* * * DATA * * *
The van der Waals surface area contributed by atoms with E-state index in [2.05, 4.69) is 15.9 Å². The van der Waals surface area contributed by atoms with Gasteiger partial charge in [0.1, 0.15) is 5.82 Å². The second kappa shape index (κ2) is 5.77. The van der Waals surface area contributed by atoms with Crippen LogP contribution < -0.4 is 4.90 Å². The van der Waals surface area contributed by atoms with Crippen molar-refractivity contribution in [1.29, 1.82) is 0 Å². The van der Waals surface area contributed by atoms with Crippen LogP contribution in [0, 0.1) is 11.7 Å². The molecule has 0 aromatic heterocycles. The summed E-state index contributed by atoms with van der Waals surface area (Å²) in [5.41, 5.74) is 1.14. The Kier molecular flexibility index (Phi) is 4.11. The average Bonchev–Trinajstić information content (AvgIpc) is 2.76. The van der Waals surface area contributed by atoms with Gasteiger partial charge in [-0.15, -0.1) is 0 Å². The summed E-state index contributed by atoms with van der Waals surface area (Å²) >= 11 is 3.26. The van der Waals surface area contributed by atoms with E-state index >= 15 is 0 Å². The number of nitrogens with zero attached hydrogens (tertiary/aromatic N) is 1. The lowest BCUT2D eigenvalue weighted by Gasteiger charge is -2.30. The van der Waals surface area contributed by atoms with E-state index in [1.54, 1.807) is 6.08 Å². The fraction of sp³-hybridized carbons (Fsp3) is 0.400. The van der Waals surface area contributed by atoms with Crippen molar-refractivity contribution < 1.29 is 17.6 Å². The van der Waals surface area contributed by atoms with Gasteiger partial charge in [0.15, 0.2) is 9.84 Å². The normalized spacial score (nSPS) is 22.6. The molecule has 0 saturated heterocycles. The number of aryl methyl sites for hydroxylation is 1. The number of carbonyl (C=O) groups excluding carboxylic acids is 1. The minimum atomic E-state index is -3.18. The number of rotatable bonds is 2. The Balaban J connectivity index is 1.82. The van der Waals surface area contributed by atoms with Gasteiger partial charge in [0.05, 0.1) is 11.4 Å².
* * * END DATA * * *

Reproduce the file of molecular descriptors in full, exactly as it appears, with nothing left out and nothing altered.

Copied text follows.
The van der Waals surface area contributed by atoms with E-state index in [2.05, 4.69) is 15.9 Å². The van der Waals surface area contributed by atoms with Gasteiger partial charge in [0.1, 0.15) is 5.82 Å². The second kappa shape index (κ2) is 5.77. The van der Waals surface area contributed by atoms with Crippen LogP contribution < -0.4 is 4.90 Å². The van der Waals surface area contributed by atoms with Crippen molar-refractivity contribution in [1.29, 1.82) is 0 Å². The van der Waals surface area contributed by atoms with Crippen LogP contribution in [0, 0.1) is 11.7 Å². The molecule has 0 aromatic heterocycles. The summed E-state index contributed by atoms with van der Waals surface area (Å²) in [5.41, 5.74) is 1.14. The Kier molecular flexibility index (Phi) is 4.11. The average Bonchev–Trinajstić information content (AvgIpc) is 2.76. The van der Waals surface area contributed by atoms with Gasteiger partial charge in [-0.15, -0.1) is 0 Å². The summed E-state index contributed by atoms with van der Waals surface area (Å²) >= 11 is 3.26. The van der Waals surface area contributed by atoms with E-state index >= 15 is 0 Å². The number of nitrogens with zero attached hydrogens (tertiary/aromatic N) is 1. The lowest BCUT2D eigenvalue weighted by Gasteiger charge is -2.30. The van der Waals surface area contributed by atoms with E-state index in [1.54, 1.807) is 6.08 Å². The fraction of sp³-hybridized carbons (Fsp3) is 0.400. The van der Waals surface area contributed by atoms with Crippen molar-refractivity contribution < 1.29 is 17.6 Å². The van der Waals surface area contributed by atoms with Gasteiger partial charge in [0.15, 0.2) is 9.84 Å². The normalized spacial score (nSPS) is 22.6. The molecule has 0 saturated heterocycles. The number of aryl methyl sites for hydroxylation is 1. The number of carbonyl (C=O) groups excluding carboxylic acids is 1. The minimum atomic E-state index is -3.18. The number of rotatable bonds is 2. The Balaban J connectivity index is 1.82. The van der Waals surface area contributed by atoms with Gasteiger partial charge in [0.05, 0.1) is 11.4 Å².